A mult box is "a metal box with multiple outputs of a single audio source (one microphone connected to twenty jacks so that twenty people can record that microphone)."[1] A mult box is sometimes called a press box, but that term is usually reserved for the sports media's section of an arena. It may also be called a press mult box or press bridge.[2] The sound engineer connects several microphones to allow all of them to get clean, high-quality audio.[2]

AudioPressBox APB-224 C

Reporters use a mult box frequently at press conferences,[3] especially when politicians give such interviews in small spaces, where not all the reporters in a press pool can access the interviewee.[4]


A whole set of etiquette and mores has developed amongst journalists governing the use of mult boxes. Because it is often difficult to get a good sound recording from a digital recorder for later broadcast or transcription for newspaper reporting, journalists have developed informal rules for their use.[5] For example, the media should treat the sound engineer well, because while reporters can be selfish and competitive with each other, and the equipment can go wrong in many ways, the engineer allows all of them to get a good signal.[2] It is also extremely important to show up early at press conferences; this "early bird gets the worm" habit allows one to test equipment, to avoid problems caused by the chaos of most press conferences, and to work cooperatively with the engineer.[2]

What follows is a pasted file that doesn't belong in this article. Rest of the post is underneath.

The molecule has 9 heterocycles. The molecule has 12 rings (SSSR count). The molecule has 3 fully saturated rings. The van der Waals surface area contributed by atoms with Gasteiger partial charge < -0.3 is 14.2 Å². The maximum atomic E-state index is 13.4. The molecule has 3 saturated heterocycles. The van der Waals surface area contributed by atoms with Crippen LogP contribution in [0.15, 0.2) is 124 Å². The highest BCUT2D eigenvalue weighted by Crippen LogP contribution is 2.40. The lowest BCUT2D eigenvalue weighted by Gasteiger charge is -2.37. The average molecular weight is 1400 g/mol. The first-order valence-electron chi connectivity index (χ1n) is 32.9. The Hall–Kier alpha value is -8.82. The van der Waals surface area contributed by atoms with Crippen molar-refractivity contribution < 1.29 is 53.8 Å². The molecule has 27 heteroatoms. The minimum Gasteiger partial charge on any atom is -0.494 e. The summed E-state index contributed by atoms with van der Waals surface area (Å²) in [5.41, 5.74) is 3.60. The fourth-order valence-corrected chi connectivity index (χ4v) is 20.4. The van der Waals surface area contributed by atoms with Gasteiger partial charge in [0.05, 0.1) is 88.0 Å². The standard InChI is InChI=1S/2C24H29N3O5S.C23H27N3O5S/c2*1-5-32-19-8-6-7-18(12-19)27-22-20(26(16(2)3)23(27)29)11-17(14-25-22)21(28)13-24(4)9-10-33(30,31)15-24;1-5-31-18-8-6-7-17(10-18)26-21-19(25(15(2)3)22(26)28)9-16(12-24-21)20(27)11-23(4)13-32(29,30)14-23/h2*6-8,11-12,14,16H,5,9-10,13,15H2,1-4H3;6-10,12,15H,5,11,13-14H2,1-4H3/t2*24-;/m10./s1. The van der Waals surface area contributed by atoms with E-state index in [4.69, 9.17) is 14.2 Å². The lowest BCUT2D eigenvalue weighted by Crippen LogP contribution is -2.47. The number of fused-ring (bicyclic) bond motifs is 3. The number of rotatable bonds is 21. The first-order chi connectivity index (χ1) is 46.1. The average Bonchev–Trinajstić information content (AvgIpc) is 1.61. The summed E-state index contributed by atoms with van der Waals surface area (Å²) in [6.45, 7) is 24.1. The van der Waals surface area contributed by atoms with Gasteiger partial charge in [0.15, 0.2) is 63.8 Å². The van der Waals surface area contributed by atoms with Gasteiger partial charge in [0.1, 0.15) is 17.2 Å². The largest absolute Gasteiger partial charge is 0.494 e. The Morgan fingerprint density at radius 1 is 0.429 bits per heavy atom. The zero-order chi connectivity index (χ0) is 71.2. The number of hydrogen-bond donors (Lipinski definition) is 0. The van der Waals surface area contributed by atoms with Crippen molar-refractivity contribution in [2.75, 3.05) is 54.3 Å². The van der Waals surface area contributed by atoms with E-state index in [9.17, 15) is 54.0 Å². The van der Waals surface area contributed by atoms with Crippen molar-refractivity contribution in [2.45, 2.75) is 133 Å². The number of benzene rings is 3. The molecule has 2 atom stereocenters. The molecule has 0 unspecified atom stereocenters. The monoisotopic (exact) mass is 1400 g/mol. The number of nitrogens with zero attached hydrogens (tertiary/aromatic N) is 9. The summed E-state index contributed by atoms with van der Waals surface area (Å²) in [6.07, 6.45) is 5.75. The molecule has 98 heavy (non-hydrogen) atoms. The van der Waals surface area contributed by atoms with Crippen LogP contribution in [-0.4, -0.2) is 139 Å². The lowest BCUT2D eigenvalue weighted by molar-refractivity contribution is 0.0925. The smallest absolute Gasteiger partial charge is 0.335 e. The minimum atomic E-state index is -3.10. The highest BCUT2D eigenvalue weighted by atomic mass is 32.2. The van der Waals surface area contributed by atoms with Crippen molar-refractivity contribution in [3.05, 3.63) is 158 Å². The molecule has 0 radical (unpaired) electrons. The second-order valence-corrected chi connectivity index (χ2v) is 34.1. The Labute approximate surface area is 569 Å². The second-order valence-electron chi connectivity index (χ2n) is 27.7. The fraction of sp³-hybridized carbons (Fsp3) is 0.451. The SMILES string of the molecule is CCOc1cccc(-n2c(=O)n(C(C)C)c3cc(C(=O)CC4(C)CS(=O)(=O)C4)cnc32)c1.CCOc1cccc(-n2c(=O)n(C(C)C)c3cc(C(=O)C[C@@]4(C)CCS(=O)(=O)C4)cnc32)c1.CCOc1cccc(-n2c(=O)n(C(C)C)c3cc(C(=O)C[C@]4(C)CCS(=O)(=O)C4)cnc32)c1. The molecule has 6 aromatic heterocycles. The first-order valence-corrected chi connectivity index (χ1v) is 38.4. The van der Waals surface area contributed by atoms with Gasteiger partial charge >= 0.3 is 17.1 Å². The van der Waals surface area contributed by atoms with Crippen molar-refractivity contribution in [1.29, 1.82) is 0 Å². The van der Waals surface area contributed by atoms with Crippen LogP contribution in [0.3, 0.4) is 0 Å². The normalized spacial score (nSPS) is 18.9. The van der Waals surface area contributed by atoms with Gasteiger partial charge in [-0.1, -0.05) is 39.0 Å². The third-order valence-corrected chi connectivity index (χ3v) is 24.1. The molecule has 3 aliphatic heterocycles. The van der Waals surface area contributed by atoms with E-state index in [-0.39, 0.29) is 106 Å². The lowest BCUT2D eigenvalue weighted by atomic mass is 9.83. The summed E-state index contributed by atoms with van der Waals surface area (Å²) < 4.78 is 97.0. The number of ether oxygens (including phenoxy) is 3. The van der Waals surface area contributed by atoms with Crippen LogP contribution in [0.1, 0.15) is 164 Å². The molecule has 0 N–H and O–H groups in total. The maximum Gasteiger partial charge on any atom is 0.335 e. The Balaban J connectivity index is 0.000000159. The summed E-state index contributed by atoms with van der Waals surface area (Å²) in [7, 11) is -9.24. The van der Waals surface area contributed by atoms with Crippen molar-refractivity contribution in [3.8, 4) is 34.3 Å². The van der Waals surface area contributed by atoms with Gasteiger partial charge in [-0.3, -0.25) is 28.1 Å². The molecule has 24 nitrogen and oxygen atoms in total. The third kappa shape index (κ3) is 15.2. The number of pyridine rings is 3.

The NCAA has a specific, written policy on the use of mult boxes for all NCAA championships.[6]


United States government agencies usually provide a mult box for media use at press conferences.[7] However, they are not always consistent; the United States Department of Energy sometimes makes a mult box available, but then does not make a "media avail with speakers"; yet at other times does not allow a mult box but follows it up with a "press availability".[8] Some state government agencies or courts also may provide such equipment for free to media, but charge a fee to rent it for private events held on state property.[9]

Some colleges and universities provide the use of a mult box gratis to media who need it to record large academic events such as commencement, speaker, or funeral,[10] but charge for leasing to certain organizations.[11] Larger houses of worship, such as a basilica or cathedral, may provide a mult box for certain religious services, but not others, depending on their policies and the nature of the mass or eucharist.[12] Large media events, such as the Grammy Awards, Alamo Bowl, etc., often provide a mult box for media at their press conferences as a convenience.[13]


A mult box can be an extraordinarily expensive piece of audio-visual equipment to purchase,[citation needed] so many organizations rent them from a communications company or government agency. Larger venues may make them available to the media for free, but rent them to private parties.